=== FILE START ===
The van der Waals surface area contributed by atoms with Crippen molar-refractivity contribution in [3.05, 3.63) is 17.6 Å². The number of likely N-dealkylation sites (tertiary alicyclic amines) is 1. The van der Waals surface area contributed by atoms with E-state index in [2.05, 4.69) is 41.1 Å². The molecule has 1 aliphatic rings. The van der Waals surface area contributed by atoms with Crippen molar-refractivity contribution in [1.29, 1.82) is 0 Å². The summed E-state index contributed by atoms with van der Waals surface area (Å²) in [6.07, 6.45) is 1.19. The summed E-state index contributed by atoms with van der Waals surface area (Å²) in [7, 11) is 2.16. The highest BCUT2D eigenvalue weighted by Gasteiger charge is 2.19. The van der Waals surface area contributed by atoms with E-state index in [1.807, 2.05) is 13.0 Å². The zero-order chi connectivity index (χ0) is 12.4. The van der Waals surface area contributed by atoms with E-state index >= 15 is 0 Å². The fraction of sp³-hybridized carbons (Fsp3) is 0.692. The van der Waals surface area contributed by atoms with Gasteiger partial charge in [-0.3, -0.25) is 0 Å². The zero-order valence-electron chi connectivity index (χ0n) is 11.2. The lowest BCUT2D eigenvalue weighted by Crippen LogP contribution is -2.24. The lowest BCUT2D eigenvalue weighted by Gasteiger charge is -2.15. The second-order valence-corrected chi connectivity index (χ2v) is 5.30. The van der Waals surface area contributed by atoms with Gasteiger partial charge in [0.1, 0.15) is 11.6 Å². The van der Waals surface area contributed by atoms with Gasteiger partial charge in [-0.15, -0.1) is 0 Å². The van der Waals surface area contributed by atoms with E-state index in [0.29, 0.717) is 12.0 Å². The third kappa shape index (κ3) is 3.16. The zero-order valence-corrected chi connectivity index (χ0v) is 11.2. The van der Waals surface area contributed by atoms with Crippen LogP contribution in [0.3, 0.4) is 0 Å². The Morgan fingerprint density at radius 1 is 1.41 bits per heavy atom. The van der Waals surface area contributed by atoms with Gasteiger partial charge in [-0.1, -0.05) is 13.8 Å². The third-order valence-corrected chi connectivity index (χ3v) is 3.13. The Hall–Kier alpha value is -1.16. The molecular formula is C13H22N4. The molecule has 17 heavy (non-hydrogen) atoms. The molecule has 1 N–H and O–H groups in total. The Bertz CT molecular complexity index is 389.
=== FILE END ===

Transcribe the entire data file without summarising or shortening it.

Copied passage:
The van der Waals surface area contributed by atoms with Crippen molar-refractivity contribution in [3.05, 3.63) is 17.6 Å². The number of likely N-dealkylation sites (tertiary alicyclic amines) is 1. The van der Waals surface area contributed by atoms with E-state index in [2.05, 4.69) is 41.1 Å². The molecule has 1 aliphatic rings. The van der Waals surface area contributed by atoms with Crippen molar-refractivity contribution in [1.29, 1.82) is 0 Å². The summed E-state index contributed by atoms with van der Waals surface area (Å²) in [6.07, 6.45) is 1.19. The summed E-state index contributed by atoms with van der Waals surface area (Å²) in [7, 11) is 2.16. The highest BCUT2D eigenvalue weighted by Gasteiger charge is 2.19. The van der Waals surface area contributed by atoms with E-state index in [1.807, 2.05) is 13.0 Å². The zero-order chi connectivity index (χ0) is 12.4. The van der Waals surface area contributed by atoms with E-state index >= 15 is 0 Å². The fraction of sp³-hybridized carbons (Fsp3) is 0.692. The van der Waals surface area contributed by atoms with Gasteiger partial charge in [-0.3, -0.25) is 0 Å². The zero-order valence-electron chi connectivity index (χ0n) is 11.2. The lowest BCUT2D eigenvalue weighted by Crippen LogP contribution is -2.24. The lowest BCUT2D eigenvalue weighted by Gasteiger charge is -2.15. The second-order valence-corrected chi connectivity index (χ2v) is 5.30. The van der Waals surface area contributed by atoms with Gasteiger partial charge in [0.1, 0.15) is 11.6 Å². The van der Waals surface area contributed by atoms with Gasteiger partial charge in [-0.15, -0.1) is 0 Å². The van der Waals surface area contributed by atoms with E-state index in [0.29, 0.717) is 12.0 Å². The third kappa shape index (κ3) is 3.16. The zero-order valence-corrected chi connectivity index (χ0v) is 11.2. The van der Waals surface area contributed by atoms with Crippen LogP contribution in [0.3, 0.4) is 0 Å². The Morgan fingerprint density at radius 1 is 1.41 bits per heavy atom. The van der Waals surface area contributed by atoms with Gasteiger partial charge in [-0.1, -0.05) is 13.8 Å². The third-order valence-corrected chi connectivity index (χ3v) is 3.13. The Hall–Kier alpha value is -1.16. The molecular formula is C13H22N4. The molecule has 17 heavy (non-hydrogen) atoms. The molecule has 1 N–H and O–H groups in total. The Bertz CT molecular complexity index is 389.